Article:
“It’s a new era in Brazil: Boys wear blue and girls wear pink!” she announced on her first day in office.

Historically, the human rights ministry has worked to improve the lives of minorities in Brazil and ensure their legal protection.

And Bolsonaro’s first minister of education, Ricardo Vélez Rodríguez – who has since been fired for mismanagement – outraged teachers when he ordered all public schools to submit to the ministry a video of schoolchildren singing the national anthem on the first day of the new school year.

Brazil’s literacy rate is among the lowest in Latin America, at 92%. And its school dropout rate is among the region’s highest: 28% of students never graduate.

His demand may also have been illegal, since Brazilian law prohibits the recording of minors without parental consent.

Bolsonaro was elected to snap Brazil out of a deep slump. After three months in office, the “better future” he promised looks a lot like the crisis that came before.

Helder Ferreira do Vale, Associate Professor, Graduate School of International and Area Studies, Hankuk University of Foreign Studies

This article is republished from The Conversation under a Creative Commons license. Read the original article.

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US museum drops event honoring Brazil’s homophobic president

Bolsonaro

The American Museum of Natural History on Monday (15 April) announced it would no longer host a private event honoring Brazil’s notoriously homophobic far-right president.

Rights groups, political leaders, museum employees, and celebrities had slammed The New York City museum.

The Brazilian-American Chamber of Commerce was due to honor at Jair Bolsonaro as the chamber’s ‘Person of the Year’ at the museum.

Far-right Bolsonaro, who took office in January, has described himself as a ‘proud homophobe’.

He also said he’d prefer to have a dead son than a gay son.

On Monday, the museum said organizers agreed it was ‘not the optimal location’.

‘This traditional event will go forward at another location on the original date & time,’ the museum added in a tweet.


GLAAD led calls for the museum to cancel the event.

‘It’s dangerous for a respected attraction … to provide a national platform for a foreign leader who is known for targeting and attacking marginalized communities, especially LGBTQ people’ president Sarah Kate Ellis said.

The science community also slammed the Museum. Bolsonaro’s denies of human-caused climate change, wants to remove protections on the Amazon rainforest, and has attacked indigenous communities.

Trump of the Tropics

Known for his far-right policies and anti-LGBTI, misogynistic, and racist comments, some people call Bolsonaro ‘the Trump of the Tropics’.

LGBTI activists have warned Bolsonaro will usher in a new wave of terror for Brazil’s LGBTI community.

In January, Brazil’s only openly-gay lawmaker fled the country.

‘For the future of this cause,’ Jean Wyllys told Folha de S. Paulo, ‘I have to stay alive. ‘I don’t want to be a martyr’, he also said.

He said he did not plan to return to Brazil.

Many LGBTI Brazilians who said they were fearful for their rights and safety under the rule of the openly homophobic Bolsonaro.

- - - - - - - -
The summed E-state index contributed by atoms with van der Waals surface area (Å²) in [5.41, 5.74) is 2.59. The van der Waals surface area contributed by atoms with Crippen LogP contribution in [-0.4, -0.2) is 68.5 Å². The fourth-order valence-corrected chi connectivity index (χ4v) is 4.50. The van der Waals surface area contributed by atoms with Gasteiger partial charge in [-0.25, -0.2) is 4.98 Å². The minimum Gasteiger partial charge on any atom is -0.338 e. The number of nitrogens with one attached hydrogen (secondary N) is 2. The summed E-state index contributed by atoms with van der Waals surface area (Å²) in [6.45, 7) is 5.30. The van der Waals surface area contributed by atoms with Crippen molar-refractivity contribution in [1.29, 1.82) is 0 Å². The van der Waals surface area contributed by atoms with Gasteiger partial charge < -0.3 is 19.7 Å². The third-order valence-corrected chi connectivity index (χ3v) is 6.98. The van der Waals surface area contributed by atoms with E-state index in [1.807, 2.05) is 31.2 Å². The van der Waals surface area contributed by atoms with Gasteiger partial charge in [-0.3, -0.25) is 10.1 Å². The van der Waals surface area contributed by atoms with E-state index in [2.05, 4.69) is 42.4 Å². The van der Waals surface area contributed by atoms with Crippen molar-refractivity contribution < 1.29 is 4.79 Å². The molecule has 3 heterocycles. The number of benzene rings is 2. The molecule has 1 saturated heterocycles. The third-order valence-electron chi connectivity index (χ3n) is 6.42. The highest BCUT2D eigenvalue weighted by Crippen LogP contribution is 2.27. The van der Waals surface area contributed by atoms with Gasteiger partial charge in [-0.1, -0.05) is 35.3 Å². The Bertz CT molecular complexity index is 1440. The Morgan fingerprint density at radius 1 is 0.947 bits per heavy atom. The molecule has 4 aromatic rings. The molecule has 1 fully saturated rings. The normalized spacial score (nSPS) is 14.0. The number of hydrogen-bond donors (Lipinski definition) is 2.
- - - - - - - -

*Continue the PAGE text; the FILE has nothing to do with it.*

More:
Prior to the presidency, Brazil saw a spate of same-sex weddings, as same-sex couples rushed to marry before Bolsonaro took office.

Though same-sex marriage has been legal in Brazil since 2013, many LGBTI people worry that Bolsonaro might begin rescinding LGBTI rights during his presidency.

2018 was one of the deadliest years for Brazil’s LGBTI community.

In September, Brazilian LGBTI rights group reported more than 300 LGBTI people have been murdered in Brazil in 2018. Importantly, that’s from 220 by the same time the previous year.

‘I would be incapable of loving a homosexual child’ Bolsonaro once said.

‘If your son starts acting a little gay, hit him with some leather, and he’ll change his behavior’ he also said.

Author: Rik Glauert

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Bolsonaro and Trump Stand ‘Side by Side’ to Promote Heterosexual Relationships and Reject Gender Ideology, Says Brazilian President

Donald Trump and Brazilian President Jair Bolsonaro held a joint press conference in the Rose Garden on Tuesday, where Bolsonaro said the two countries stood “side by side” to reject LGBTQ rights.

Said Bolsonaro (via translator): “In conclusion, may I say that Brazil and the United States stand side-by-side in their efforts to ensure liberties and respect the traditional family lifestyles and respect to God, our creator, against the gender ideology and the politically correct attitudes and against fake news.”

He went on: “Drawing inspiration from Ronald Reagan, I wish to bring to Brazil his administration style, as summarized in the following citation, “People should say what the government can do and not the other way around.” The United States changed in 2017, and Brazil has started to change now. We stand against it to the ultimate benefit of the two nations. We want to have a great America, yes, and a great Brazil. May I voice my admiration and recognition to president Donald Trump on this beautiful day where we seal the promising alliance between the two most promising and largest democracies in the Western hemisphere, may God bless Brazil and the United States of America.”